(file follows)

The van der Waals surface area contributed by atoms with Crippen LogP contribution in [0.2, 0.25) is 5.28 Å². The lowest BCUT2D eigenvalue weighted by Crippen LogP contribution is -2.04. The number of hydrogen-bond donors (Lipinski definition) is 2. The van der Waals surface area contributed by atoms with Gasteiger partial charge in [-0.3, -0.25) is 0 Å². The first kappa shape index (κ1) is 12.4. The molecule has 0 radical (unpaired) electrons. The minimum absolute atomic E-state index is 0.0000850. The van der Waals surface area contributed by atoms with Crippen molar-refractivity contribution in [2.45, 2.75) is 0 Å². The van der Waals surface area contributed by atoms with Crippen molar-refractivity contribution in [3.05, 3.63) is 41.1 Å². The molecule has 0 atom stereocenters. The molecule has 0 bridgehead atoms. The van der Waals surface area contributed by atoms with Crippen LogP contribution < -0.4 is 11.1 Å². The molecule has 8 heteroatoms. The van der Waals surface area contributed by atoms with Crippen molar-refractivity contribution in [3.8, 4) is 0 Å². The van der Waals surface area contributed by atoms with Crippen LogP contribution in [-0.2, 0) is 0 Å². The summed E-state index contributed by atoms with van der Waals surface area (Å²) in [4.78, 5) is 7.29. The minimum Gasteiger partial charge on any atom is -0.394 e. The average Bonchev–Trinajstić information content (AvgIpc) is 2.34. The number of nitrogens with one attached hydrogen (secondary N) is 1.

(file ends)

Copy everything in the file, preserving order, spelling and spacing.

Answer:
The van der Waals surface area contributed by atoms with Crippen LogP contribution in [0.2, 0.25) is 5.28 Å². The lowest BCUT2D eigenvalue weighted by Crippen LogP contribution is -2.04. The number of hydrogen-bond donors (Lipinski definition) is 2. The van der Waals surface area contributed by atoms with Gasteiger partial charge in [-0.3, -0.25) is 0 Å². The first kappa shape index (κ1) is 12.4. The molecule has 0 radical (unpaired) electrons. The minimum absolute atomic E-state index is 0.0000850. The van der Waals surface area contributed by atoms with Crippen molar-refractivity contribution in [2.45, 2.75) is 0 Å². The van der Waals surface area contributed by atoms with Crippen molar-refractivity contribution in [3.05, 3.63) is 41.1 Å². The molecule has 0 atom stereocenters. The molecule has 0 bridgehead atoms. The van der Waals surface area contributed by atoms with Crippen LogP contribution < -0.4 is 11.1 Å². The molecule has 8 heteroatoms. The van der Waals surface area contributed by atoms with Crippen molar-refractivity contribution in [3.8, 4) is 0 Å². The van der Waals surface area contributed by atoms with Crippen LogP contribution in [-0.2, 0) is 0 Å². The summed E-state index contributed by atoms with van der Waals surface area (Å²) in [4.78, 5) is 7.29. The minimum Gasteiger partial charge on any atom is -0.394 e. The average Bonchev–Trinajstić information content (AvgIpc) is 2.34. The number of nitrogens with one attached hydrogen (secondary N) is 1.